Sleep apnoea – the condition where people temporarily stop breathing during sleep – can be scary. What’s more worrying is the link to Alzheimer’s Disease recently uncovered by researchers. Studies have suggested that people experiencing sleep apnoea also have higher odds of getting Alzheimer’s Disease. But why should this be the case? Let’s dig deeper.
Alzheimer’s Disease is a very common form of dementia, known to affect up to 70% of dementia sufferers. One of the biggest risk factors for developing the disease is ageing. Sleep apnoea also starts to become more common in middle age, and particularly in menopausal women. Obesity is also a common trend in sleep apnoea sufferers.
The link between Alzheimer’s and sleep apnoea has been suspected for a while by experts. Molecular changes occur in the brain for decades before symptoms of Alzheimer’s can be detected. Over time, amyloid plaques toxic to brain cells can accumulate in the brain – and they start in the same place and spread in the same way in the brains of both people with Alzheimer’s and people with sleep apnoea. And amyloid plaques are known to be indicators of Alzheimer’s disease. As well, the hippocampi (the part of the brain used for memory processing) is smaller in people with sleep apnoea, as well as in people with Alzheimer’s Disease. Sleep apnoea can adversely affect people’s memory – a symptom it has in common with Alzheimer’s Disease. Sufferers of sleep apnoea are also at a higher risk of developing dementia.
What’s unclear is whether the build-up of “tau” protein tangles in the brain is a marker for Alzheimer’s, or if this increased build-up causes the sleep apnoea. It’s possible that having Alzheimer’s Disease might predispose people to experience sleep apnoea, or that having sleep apnoea makes people more vulnerable to dementia and Alzheimer’s Disease. It’s like the chicken and egg conundrum. Or the two disorders may well play off each other, with each making the other worse. The connection is there, that’s certain; but how it actually works remains a mystery. However, confirming this connection allows researchers to move in new directions as they work towards developing treatments for Alzheimer’s sufferers.
And while these studies don’t shed any more light on what actually causes Alzheimer’s Disease, they still provide vital information. The upshot is that if you have sleep apnoea in mid-life, an Alzheimer’s diagnosis is more likely when you get older. Similarly, if you have Alzheimer’s, you’re also more likely to suffer from sleep apnoea than other people in your age bracket. Severe sleep apnoea is associated with a greater build-up of toxic plaque and protein tangles than a milder form of the condition.
Along similar lines, research has also found that when young and healthy men were deprived of just one night’s sleep, they had higher levels of biomarkers for Alzheimer’s Disease in their blood than when they had a full night’s sleep. Similar studies have produced the same results in those aged in their 50s and 60s. These findings highlight the importance of sleep at every age in maintaining healthy brain chemistry. While some amount of sleep deprivation might be expected throughout our lives, it’s more important than ever to try to regularly get seven to nine hours of quality sleep per night.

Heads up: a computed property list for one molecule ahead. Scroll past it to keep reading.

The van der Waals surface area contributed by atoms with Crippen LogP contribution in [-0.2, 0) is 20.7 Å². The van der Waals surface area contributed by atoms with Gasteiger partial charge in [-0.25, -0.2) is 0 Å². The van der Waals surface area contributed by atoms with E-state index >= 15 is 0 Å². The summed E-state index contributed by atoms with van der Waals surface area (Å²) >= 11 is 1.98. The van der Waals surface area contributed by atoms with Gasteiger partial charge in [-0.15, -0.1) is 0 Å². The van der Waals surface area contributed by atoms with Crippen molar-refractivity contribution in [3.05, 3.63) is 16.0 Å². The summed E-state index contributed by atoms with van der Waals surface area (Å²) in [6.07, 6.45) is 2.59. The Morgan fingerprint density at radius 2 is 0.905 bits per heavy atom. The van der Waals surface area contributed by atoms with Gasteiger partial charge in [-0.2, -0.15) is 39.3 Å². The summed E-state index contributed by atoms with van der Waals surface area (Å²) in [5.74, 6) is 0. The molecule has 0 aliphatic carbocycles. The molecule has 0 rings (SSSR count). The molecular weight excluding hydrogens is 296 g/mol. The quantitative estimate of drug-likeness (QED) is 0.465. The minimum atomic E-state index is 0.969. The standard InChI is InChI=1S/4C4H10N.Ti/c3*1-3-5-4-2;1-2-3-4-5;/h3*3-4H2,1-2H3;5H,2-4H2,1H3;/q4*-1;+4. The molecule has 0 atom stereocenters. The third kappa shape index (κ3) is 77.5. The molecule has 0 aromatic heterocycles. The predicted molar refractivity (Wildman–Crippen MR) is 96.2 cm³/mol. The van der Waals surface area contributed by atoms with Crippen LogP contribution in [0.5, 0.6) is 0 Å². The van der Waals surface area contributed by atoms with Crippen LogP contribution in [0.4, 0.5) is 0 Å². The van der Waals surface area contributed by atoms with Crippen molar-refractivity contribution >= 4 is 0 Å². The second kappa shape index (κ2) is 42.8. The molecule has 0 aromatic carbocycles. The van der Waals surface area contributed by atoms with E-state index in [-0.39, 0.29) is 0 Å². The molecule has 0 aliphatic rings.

Sleep has an intrinsic role to play in removing proteins and waste products that accumulate in the brain during the day, and a lack of it can thwart this process. It’s thought that the brain might get less oxygen during episodes of sleep apnoea, causing stress to the brain. The body’s circadian rhythms might also be thrown off by the sleep disturbances caused by sleep apnoea. As well, interrupting the process of solidifying memories during sleep might lead to memory problems further down the track.
So, while having sleep apnoea doesn’t necessarily mean that you’ll also get Alzheimer’s, the risk is likely to be higher. It’s also worth noting that current sleep apnoea treatments such as continuous positive airway pressure (CPAP), relieve the symptoms of sleep apnoea, but are not thought to prevent the build-up of toxic plaque on the brain.
So, if you suffer from sleep apnoea, is there anything you can do to help prevent getting Alzheimer’s Disease?
As there is currently no treatment for Alzheimer’s Disease, it’s doubly important to treat any condition that might make symptoms worse or increase the chances of developing the disease.
The most important thing you can do is get lots of sleep (discover some handy steps to getting a better night’s sleep for older adults here. Get your sleep apnoea diagnosed and treated. Make sleep a priority, even if it means spending 9 hours in bed in order to get 7 – 8 hours of sleep. There are strong brain health benefits of getting plenty of sleep, which will help prevent cognitive decline and dementia. Sleep apnoea has been associated with a quicker decline in mental function, so there’s a good chance that treating sleep apnoea might slow down the progression of Alzheimer’s Disease – something that’s well worth doing.
Find out more about how to help prevent ageing from causing brain function decline here.
On a related note, find out how high blood pressure can damage your brain here.